Over the past two weeks, hackers have published thousands of valid Ring camera account credentials on hacking forums and the dark web.
In most cases, they did it to gain a reputation in the hacking community, but also "for the giggles," in the hopes that someone else would hack Ring users, hijack their accounts, play pranks, or record users in their homes.
These lists of credentials were compiled using a technique called credentials stuffing. Hackers used special tools and apps that took usernames and passwords leaked via data breaches at other sites and tested their validity against Ring's account system.
The username-password combos that matched, they published online. In some cases, hackers also published the tools they used, to let other hackers have a go themselves.
The person who tipped ZDNet said he notified Ring of the issue earlier this week, and the company began resetting passwords and notifying customers.
ZDNet also received links to three other instances where hackers had compiled lists of credentials for Ring accounts, which they dumped online to boost their reputation among their peers.
Two of those lists were taken down by the service provider where they were uploaded. The last was a list claiming to hold credentials for 100,000 Ring accounts.
ZDNet shared the list with Ring's security team. The company said that of the 100,000 credentials only 4,000 entries were for valid Ring accounts. The company wasn't aware of this particular list but said they've already reset passwords and notified account owners in the past, suggesting that other hackers had identified these same accounts in the past.
The origin of this data was also without a doubt from credential stuffing. All the emails ZDNet tested had been included in breaches at other services.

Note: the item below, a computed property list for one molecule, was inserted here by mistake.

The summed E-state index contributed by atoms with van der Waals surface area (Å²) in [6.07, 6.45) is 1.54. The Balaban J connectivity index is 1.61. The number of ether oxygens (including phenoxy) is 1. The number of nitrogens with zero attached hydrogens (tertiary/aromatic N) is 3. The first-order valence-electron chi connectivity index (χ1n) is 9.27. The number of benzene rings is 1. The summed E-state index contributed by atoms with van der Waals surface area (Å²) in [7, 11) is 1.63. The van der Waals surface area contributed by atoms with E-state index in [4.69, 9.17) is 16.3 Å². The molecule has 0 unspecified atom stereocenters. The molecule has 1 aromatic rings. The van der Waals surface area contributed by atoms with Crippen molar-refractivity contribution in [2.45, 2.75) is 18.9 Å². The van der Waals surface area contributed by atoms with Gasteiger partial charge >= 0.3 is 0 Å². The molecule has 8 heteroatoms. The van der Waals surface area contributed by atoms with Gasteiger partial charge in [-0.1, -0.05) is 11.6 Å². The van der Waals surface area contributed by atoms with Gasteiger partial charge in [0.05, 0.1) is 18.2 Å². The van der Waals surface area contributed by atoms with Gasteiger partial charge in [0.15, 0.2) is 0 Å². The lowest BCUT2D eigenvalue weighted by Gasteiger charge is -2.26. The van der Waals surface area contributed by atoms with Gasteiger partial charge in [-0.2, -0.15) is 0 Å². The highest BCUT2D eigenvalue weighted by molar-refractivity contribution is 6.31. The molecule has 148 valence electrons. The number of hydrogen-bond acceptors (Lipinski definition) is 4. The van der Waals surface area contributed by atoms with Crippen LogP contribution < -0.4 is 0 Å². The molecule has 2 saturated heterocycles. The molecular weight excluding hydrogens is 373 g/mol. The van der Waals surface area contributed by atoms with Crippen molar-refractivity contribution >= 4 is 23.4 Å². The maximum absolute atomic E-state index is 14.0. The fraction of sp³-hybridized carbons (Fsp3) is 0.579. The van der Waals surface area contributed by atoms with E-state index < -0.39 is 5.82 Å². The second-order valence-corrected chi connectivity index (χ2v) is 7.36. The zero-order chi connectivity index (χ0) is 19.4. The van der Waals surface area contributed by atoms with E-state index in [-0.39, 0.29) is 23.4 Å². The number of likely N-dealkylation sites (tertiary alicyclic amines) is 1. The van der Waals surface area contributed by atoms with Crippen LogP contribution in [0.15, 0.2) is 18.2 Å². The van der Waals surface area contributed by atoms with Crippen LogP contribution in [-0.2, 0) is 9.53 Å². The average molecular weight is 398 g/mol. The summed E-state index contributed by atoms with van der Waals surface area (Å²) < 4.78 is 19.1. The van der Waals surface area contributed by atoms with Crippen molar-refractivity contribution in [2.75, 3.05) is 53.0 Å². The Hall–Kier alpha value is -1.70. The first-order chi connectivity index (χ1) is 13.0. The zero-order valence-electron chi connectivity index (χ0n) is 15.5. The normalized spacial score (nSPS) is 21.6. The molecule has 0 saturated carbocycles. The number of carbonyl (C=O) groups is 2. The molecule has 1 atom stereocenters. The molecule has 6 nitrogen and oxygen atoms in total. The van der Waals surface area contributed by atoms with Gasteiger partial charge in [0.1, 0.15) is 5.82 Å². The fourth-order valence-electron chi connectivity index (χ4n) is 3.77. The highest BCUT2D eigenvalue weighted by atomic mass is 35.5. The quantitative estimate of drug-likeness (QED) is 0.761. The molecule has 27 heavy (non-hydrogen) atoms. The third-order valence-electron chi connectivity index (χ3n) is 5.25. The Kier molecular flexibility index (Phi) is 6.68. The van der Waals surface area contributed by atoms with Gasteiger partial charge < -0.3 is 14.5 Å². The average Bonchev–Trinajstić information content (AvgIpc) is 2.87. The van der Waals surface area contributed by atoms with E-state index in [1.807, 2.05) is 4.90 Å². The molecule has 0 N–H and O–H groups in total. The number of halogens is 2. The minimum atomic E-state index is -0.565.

We tested many against the Have I Been Pwned service, and they were all listed in various breaches were combinations of emails and passwords had been leaked in the past.
Some of the Ring users from the list who we contacted confirmed they reused passwords. Some said they changed passwords on their own after reading about hacks of Ring security cameras online, on various sites. Some were still using the passwords and proceeded to change them after we reached out.
The next day, Vice published a report on how hackers were using these tools to break into accounts, and then scare, prank, and record Ring camera users in their homes, recordings which they were later sharing in a Discord chatroom, part of a podcast named Nulledcast.
These two articles, and the others that followed detailing Ring camera hacks, spurred interest on hacking forums in Ring-related hacks.
Messages posted on various underground forums showed that users began soliciting and sharing lists of valid Ring user credentials, and the tools to test and hijack accounts.
Hackers shared these lists encouraging others to record Ring owners through their Ring camera, and share the recording "for the giggles."
Others simply shared lists for no reason than to sustain or boost their reputation, justifying it saying they always "deliver" what the community wants or asks.
Cracked and Nulled, the two forums at the heart of the two Vice articles, banned any Ring-related topic last week, in an effort to prevent drawing law enforcement inquiries, although the two forums host other illegal or hacked content.
However, there are currently other online forums that have no problem in harboring hackers who continue to trade in Ring-related hacking tools and compromised accounts.
A Ring spokesperson told ZDNet yesterday that there was no breach of its internal servers, and from its side, the accounts are compromised due to credential stuffing attacks and because of users reusing passwords across online services.
The company published last week a blog post with basic advice on how Ring camera owners could secure their accounts and prevent hackers from easily hijacking accounts.
In a follow-up report this week, Vice said Ring could do better by adding additional security and safety features to its Ring user accounts system, such as support for a CAPTCHA to prevent automated attacks, or an indicator when more than one person is logged into an account, to help users detect intrusions.
Ring is not the only company that has poor protection against credential stuffing attacks. Disney+ has a similar problem, and probably worse -- since it doesn't offer two-factor authentication, as opposed to Ring.